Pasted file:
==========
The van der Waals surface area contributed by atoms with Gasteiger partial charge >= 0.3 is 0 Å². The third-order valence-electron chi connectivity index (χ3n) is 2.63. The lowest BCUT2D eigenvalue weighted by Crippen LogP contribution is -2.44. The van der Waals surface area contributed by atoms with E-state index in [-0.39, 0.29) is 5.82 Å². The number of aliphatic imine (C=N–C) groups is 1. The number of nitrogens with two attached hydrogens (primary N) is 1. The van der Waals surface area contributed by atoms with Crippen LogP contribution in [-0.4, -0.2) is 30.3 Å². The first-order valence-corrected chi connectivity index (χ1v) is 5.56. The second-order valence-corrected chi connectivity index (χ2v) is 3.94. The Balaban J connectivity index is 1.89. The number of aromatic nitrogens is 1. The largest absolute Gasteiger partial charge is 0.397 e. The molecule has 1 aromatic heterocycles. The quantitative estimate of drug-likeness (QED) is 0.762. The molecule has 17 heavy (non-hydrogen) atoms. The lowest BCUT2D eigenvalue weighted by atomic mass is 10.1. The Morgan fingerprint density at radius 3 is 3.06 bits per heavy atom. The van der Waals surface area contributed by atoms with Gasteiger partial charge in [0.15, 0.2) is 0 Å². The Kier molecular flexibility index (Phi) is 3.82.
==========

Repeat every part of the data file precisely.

The van der Waals surface area contributed by atoms with Gasteiger partial charge >= 0.3 is 0 Å². The third-order valence-electron chi connectivity index (χ3n) is 2.63. The lowest BCUT2D eigenvalue weighted by Crippen LogP contribution is -2.44. The van der Waals surface area contributed by atoms with E-state index in [-0.39, 0.29) is 5.82 Å². The number of aliphatic imine (C=N–C) groups is 1. The number of nitrogens with two attached hydrogens (primary N) is 1. The van der Waals surface area contributed by atoms with Crippen LogP contribution in [-0.4, -0.2) is 30.3 Å². The first-order valence-corrected chi connectivity index (χ1v) is 5.56. The second-order valence-corrected chi connectivity index (χ2v) is 3.94. The Balaban J connectivity index is 1.89. The number of aromatic nitrogens is 1. The largest absolute Gasteiger partial charge is 0.397 e. The molecule has 1 aromatic heterocycles. The quantitative estimate of drug-likeness (QED) is 0.762. The molecule has 17 heavy (non-hydrogen) atoms. The lowest BCUT2D eigenvalue weighted by atomic mass is 10.1. The Morgan fingerprint density at radius 3 is 3.06 bits per heavy atom. The van der Waals surface area contributed by atoms with Gasteiger partial charge in [0.15, 0.2) is 0 Å². The Kier molecular flexibility index (Phi) is 3.82.